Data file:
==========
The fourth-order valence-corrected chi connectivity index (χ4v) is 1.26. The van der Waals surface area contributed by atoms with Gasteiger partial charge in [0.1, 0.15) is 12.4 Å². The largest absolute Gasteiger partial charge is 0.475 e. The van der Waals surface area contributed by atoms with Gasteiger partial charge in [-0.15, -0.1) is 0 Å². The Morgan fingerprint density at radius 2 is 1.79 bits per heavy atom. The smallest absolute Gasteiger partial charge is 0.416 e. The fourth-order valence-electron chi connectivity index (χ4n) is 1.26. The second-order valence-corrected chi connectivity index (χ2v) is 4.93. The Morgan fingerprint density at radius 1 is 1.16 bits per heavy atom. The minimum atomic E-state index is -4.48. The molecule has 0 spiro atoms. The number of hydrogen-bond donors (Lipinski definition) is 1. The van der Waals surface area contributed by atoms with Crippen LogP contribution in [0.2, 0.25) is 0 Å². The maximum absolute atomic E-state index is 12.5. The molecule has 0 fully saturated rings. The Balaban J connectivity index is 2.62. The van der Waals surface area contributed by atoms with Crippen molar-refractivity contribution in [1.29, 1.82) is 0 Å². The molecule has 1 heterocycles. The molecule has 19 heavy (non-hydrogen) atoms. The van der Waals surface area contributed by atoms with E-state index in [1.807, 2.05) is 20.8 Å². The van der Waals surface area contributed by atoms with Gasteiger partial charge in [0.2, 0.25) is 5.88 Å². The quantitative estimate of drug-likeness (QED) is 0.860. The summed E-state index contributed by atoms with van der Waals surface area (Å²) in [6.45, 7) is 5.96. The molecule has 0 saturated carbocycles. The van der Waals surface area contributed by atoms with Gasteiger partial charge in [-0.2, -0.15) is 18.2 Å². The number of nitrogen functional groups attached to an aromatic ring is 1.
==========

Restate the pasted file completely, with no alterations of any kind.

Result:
The fourth-order valence-corrected chi connectivity index (χ4v) is 1.26. The van der Waals surface area contributed by atoms with Gasteiger partial charge in [0.1, 0.15) is 12.4 Å². The largest absolute Gasteiger partial charge is 0.475 e. The van der Waals surface area contributed by atoms with Gasteiger partial charge in [-0.15, -0.1) is 0 Å². The Morgan fingerprint density at radius 2 is 1.79 bits per heavy atom. The smallest absolute Gasteiger partial charge is 0.416 e. The fourth-order valence-electron chi connectivity index (χ4n) is 1.26. The second-order valence-corrected chi connectivity index (χ2v) is 4.93. The Morgan fingerprint density at radius 1 is 1.16 bits per heavy atom. The minimum atomic E-state index is -4.48. The molecule has 0 spiro atoms. The number of hydrogen-bond donors (Lipinski definition) is 1. The van der Waals surface area contributed by atoms with Crippen LogP contribution in [0.2, 0.25) is 0 Å². The maximum absolute atomic E-state index is 12.5. The molecule has 0 fully saturated rings. The Balaban J connectivity index is 2.62. The van der Waals surface area contributed by atoms with Crippen molar-refractivity contribution in [1.29, 1.82) is 0 Å². The molecule has 1 heterocycles. The molecule has 19 heavy (non-hydrogen) atoms. The van der Waals surface area contributed by atoms with E-state index in [1.807, 2.05) is 20.8 Å². The van der Waals surface area contributed by atoms with Gasteiger partial charge in [0.2, 0.25) is 5.88 Å². The quantitative estimate of drug-likeness (QED) is 0.860. The summed E-state index contributed by atoms with van der Waals surface area (Å²) in [6.45, 7) is 5.96. The molecule has 0 saturated carbocycles. The van der Waals surface area contributed by atoms with Gasteiger partial charge in [-0.2, -0.15) is 18.2 Å². The number of nitrogen functional groups attached to an aromatic ring is 1.